Don Steward Presentation @eduhuduni Huddersfield University

After a successful proffessional development morning back in February, I invited Don Steward back to Huddersfield University this month to run another session for trainees, NQTs and local (and some not so local!) maths teachers as part of our mini Maths Teacher Conference. The event included other speakers and workshops too, which I’ll write a little about later in the week. (Check out to read about one of them, which Don attended and described as ‘incredible’ yesterday).

Anyway, moving on. Don has kindly let me write up his session, and I think the materials will be available on his blog as well, which if you haven’t seen it, is here)

The session was very focused around proofs, how to introduce them, and how to derive them.

He opened with this:


This is intended for Year 7 students. Before students do anything, the question “will we get the same answer if we go in either direction?” is asked. A discussion can be had, then students can place a low number in the top left circle, and work right, then down first, then start again but go down and right. Was the answer the same? Nothing too taxing so far. Students then try again with a second number, and then again with a third. Is there a pattern emerging (spoiler alert – yes).

Students are then encouraged to try a big number (in fact, it was suggested that younger students often choose a big number in a bid to try and show it works for all numbers). This time however, we cannot fit say, a million in that small circle, so we’re going to call it ‘m’ (genius!!).


In this way we’re essentially moving discretely into algebra, whilst keeping it all very approachable for students. Running through creates algebraic expressions now.

Then you can get a student to think of a number, but not say it to anyone. If that student is called Beth, we’ll use ‘b’ for ‘Beth’s number’. We run through again, deriving the same expressions as before, which highlight the pattern, but this time, even though b and m are both algebraic representations, crucially for students, they do not know what ‘b’ is, yet they did for ‘m’. They now have a proof. Beth’s number could be anything, and the pattern still stands. There are variations on this idea too. You could give students the end numbers and work backwards for example.

Here is a more visual proof of the pattern:


Pretty clever.

The second proof exercise looked at the cases where 8n + 1 generates a square number (see below)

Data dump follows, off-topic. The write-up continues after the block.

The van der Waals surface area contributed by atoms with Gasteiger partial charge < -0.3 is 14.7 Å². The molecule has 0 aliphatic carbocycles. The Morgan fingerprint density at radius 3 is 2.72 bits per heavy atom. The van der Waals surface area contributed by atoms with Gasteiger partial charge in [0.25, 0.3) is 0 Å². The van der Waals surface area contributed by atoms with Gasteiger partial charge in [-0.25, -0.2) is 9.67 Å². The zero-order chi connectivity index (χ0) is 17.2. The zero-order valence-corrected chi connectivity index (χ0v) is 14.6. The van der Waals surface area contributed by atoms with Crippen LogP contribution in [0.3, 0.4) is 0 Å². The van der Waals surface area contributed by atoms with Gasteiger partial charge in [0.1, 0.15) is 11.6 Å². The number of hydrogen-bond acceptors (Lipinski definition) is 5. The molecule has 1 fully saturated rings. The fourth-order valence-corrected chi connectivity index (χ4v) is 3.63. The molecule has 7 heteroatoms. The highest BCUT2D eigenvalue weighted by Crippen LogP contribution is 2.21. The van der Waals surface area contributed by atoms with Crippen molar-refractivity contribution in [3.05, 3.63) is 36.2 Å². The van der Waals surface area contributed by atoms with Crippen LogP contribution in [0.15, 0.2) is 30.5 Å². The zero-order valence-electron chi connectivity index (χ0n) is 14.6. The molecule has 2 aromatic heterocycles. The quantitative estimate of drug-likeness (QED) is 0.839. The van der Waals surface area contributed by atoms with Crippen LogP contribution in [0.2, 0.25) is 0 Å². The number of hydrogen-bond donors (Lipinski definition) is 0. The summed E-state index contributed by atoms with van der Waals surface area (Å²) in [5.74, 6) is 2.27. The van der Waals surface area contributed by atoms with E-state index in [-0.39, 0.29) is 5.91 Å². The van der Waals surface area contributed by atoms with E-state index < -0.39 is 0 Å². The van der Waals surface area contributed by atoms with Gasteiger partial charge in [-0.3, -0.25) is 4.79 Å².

Is there a pattern emerging?

You may be able to see that the ‘n’ values that create a square number are in fact triangle numbers. I should point out that this is where a lot of the greatness of the presentation is lost in blog format, as that thinking time and discovery was very much handed over to us, the audience, rather than being given the answers instantly as I’m doing here.

Again, a few different methods of proving this were mooted and considered, and a nice visual proof is shown below (n = 10):


This proof was derived nicely by a trainee in the audience too.

A third proof activity is shown below. This time, looking at the answers generated for a general formula (n+2)^2 – n^2 . No focus is initally given to algebra at all, it’s about playing around with real examples, looking at the answers, and trying to spot the pattern. In this case, the answers are 4(n+1) each time. Which would initially be desribed without algebra before diving into proofs (ie first we spot that each answer is a multiple of 4, then we look at ‘what’ is multiplied by 4 to get that particular answer, then we discover it is in fact the number between 7 and 5, 3 and 1, 10 and 8 etc).


The eventual visual proof for this result is shown below:


It’s a rearrangement of a more intuitive pair of diagrams:


It turns out the diagram is used as a visual proof for several theorems


I recognised it from a Pythagorean proof:


But there are some other nifty proofs too (see the PowerPoint at the end).

Further investigations involved the relationships between area and perimeter:



Using angle bisectors to investigate the (infinitely) more interesting inscribed circles:

angle bisection gif


and taking a very mathematical method to approach magic squares (which will merit a post of its own soon!)

magic sq

A very thought provoking, and inspiring presentation once again. Many thanks Don.

Here’s the slideshow

huddersfield nov 2015




5 thoughts on “Don Steward Presentation @eduhuduni Huddersfield University

  1. Thank you so much for bringing this to us who could not make it! We must make a London date happen!

    Sent from my iPhone


  2. Pingback: Week 8 – Settling In | Arithma-ticks

  3. Pingback: Magic Squares | Solve My Maths

  4. Pingback: University of Huddersfield Mathematics Teacher Conference | mathematicsandcoding

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